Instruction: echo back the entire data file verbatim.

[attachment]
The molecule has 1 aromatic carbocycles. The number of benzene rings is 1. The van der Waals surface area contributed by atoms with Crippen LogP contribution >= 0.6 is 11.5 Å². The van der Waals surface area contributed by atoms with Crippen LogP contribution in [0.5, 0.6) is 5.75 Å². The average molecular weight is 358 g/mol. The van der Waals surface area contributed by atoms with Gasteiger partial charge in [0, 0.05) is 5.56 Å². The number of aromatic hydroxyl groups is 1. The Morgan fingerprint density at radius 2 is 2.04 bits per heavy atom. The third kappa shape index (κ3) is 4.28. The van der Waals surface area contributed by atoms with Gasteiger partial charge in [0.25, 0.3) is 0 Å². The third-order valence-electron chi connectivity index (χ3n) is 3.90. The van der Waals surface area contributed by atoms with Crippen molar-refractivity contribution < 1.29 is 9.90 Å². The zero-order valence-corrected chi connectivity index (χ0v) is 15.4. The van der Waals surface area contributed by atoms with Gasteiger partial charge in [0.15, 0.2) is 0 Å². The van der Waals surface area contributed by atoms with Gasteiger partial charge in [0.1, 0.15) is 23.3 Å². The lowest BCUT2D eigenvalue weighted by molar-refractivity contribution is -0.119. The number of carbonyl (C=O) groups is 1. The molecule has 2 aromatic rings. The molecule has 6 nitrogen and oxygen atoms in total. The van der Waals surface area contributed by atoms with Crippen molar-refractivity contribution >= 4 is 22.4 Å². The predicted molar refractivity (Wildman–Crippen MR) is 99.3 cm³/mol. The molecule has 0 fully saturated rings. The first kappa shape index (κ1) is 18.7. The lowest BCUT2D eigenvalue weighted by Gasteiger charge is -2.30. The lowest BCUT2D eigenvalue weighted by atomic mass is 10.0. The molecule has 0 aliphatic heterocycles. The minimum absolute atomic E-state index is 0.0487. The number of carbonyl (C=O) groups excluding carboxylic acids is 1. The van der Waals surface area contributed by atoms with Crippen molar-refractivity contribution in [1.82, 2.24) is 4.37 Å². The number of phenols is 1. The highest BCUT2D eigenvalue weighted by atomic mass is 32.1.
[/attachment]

The molecule has 1 aromatic carbocycles. The number of benzene rings is 1. The van der Waals surface area contributed by atoms with Crippen LogP contribution >= 0.6 is 11.5 Å². The van der Waals surface area contributed by atoms with Crippen LogP contribution in [0.5, 0.6) is 5.75 Å². The average molecular weight is 358 g/mol. The van der Waals surface area contributed by atoms with Gasteiger partial charge in [0, 0.05) is 5.56 Å². The number of aromatic hydroxyl groups is 1. The Morgan fingerprint density at radius 2 is 2.04 bits per heavy atom. The third kappa shape index (κ3) is 4.28. The van der Waals surface area contributed by atoms with Gasteiger partial charge in [0.25, 0.3) is 0 Å². The third-order valence-electron chi connectivity index (χ3n) is 3.90. The van der Waals surface area contributed by atoms with Crippen molar-refractivity contribution < 1.29 is 9.90 Å². The zero-order valence-corrected chi connectivity index (χ0v) is 15.4. The van der Waals surface area contributed by atoms with Gasteiger partial charge in [0.15, 0.2) is 0 Å². The van der Waals surface area contributed by atoms with Gasteiger partial charge in [0.1, 0.15) is 23.3 Å². The lowest BCUT2D eigenvalue weighted by molar-refractivity contribution is -0.119. The number of carbonyl (C=O) groups is 1. The molecule has 2 aromatic rings. The molecule has 6 nitrogen and oxygen atoms in total. The van der Waals surface area contributed by atoms with Crippen molar-refractivity contribution >= 4 is 22.4 Å². The predicted molar refractivity (Wildman–Crippen MR) is 99.3 cm³/mol. The molecule has 0 fully saturated rings. The first kappa shape index (κ1) is 18.7. The lowest BCUT2D eigenvalue weighted by Gasteiger charge is -2.30. The lowest BCUT2D eigenvalue weighted by atomic mass is 10.0. The molecule has 0 aliphatic heterocycles. The minimum absolute atomic E-state index is 0.0487. The number of carbonyl (C=O) groups excluding carboxylic acids is 1. The van der Waals surface area contributed by atoms with Crippen molar-refractivity contribution in [1.82, 2.24) is 4.37 Å². The number of phenols is 1. The highest BCUT2D eigenvalue weighted by atomic mass is 32.1.